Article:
FAA to SpaceX: You May Now Re-enter the Atmosphere


What will go up — hopefully on December 7 — can now come back down. The US Federal Aviation Administration has granted the first-ever commercial license to SpaceX for a spaceship to re-enter Earth’s atmosphere from orbit. The commercial space company has an all-important test flight of the Dragon capsule launching on its Falcon 9 rocket, and it will be the first attempt by a non-governmental entity to recover a spacecraft reentering from low-Earth orbit.

It is also the first flight under NASA’s Commercial Orbital Transportation Services (COTS) program to develop commercial supply services to the International Space Station. NASA is hoping SpaceX will be able to make at least 12 flights to carry cargo to and from the station; and if all goes well in that capacity, the Dragon may one day bring astronauts up to space and back home again.

“Congratulations to the SpaceX team for receiving the Federal Aviation Administration’s first-ever commercial license to reenter a spacecraft from Earth orbit,” said NASA Administrator Charlie Bolden in a statement. “With this license in hand, SpaceX can proceed with its launch of the Dragon capsule. The flight of Dragon will be an important step toward commercial cargo delivery to the International Space Station. NASA wishes SpaceX every success with the launch.”

The Dragon spacecraft is made up of a pressurized capsule and unpressurized “trunk” used for Earth to LEO transport of pressurized cargo, unpressurized cargo, and/or crew members.

In June, SpaceX conducted the first successful fight test of Falcon 9 with a “dummy” Dragon spacecraft. There will be three test flights before launching any real cargo to the ISS. Cargo delivery will enable SpaceX to make up to $1.6 billion.

The FAA license is valid for 1 year, and is subject to renewal if all goes well.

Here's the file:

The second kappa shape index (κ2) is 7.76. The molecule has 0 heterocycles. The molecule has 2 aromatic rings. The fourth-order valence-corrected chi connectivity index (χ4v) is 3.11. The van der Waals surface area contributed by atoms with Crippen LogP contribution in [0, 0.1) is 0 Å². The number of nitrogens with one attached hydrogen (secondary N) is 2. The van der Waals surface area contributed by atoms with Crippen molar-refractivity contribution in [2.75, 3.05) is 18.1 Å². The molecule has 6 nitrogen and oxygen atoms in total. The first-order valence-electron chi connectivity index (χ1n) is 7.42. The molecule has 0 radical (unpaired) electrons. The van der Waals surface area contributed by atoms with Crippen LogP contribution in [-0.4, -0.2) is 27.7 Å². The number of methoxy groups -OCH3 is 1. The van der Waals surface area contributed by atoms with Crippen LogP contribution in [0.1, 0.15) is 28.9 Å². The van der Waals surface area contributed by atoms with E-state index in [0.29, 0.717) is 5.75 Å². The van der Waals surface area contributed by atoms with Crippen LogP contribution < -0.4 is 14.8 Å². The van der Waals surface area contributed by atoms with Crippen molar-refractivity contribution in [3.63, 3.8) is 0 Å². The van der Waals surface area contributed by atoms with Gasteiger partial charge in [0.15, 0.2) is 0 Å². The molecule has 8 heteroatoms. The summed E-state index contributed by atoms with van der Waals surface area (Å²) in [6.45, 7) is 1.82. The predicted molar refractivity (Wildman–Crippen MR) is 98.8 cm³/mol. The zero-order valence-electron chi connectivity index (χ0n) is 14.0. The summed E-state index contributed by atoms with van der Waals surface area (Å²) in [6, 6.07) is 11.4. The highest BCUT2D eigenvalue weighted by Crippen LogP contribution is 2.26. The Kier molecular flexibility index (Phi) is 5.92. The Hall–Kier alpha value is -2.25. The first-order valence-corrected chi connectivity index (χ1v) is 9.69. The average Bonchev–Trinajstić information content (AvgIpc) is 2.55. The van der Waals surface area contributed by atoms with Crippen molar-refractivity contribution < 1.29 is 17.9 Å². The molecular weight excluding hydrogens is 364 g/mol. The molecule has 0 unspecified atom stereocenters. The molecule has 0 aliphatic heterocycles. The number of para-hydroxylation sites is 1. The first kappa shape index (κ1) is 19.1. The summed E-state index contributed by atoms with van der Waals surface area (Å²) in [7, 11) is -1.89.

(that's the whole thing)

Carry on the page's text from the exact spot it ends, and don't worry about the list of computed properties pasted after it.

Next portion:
For more information: SpaceX

18 Replies to “FAA to SpaceX: You May Now Re-enter the Atmosphere”

  1. “What will go up — hopefully on December 7 — can now come back down.”
    I guess the right statement would be: “can legally now come back down” 😛

  2. NOW its getting exciting! A challenge to Lockheed Martin’s Orion to see who gets manned orbital ratings first?

  3. “We’re going to ride up front, you guys ride in the trunk with the mail.”
    “Put your shower cap on”
    “Ok everybody ready?”
    ” Yes ?”
    ” lets go! ”
    Sounds like a 3rd world space program. I hope all my tax dollars stick with NASA.The ” Dragon “sound like something made by Drax Industries from James Bond? Meanwhile Jaws is biting the center fuel tank.
    What about the Jules Vern or the Soyous/Progress compared to this dragon does it do it cheaper? or better? Heck the space shuttle hulled most of the ISS up hill, what is wrong with it?

  4. Is there some international treaty that allows the FAA license to extend outside the boundaries of the USA? What happens if the thing re-enters over Canada – do they get a ticket?

  5. The answer is simple: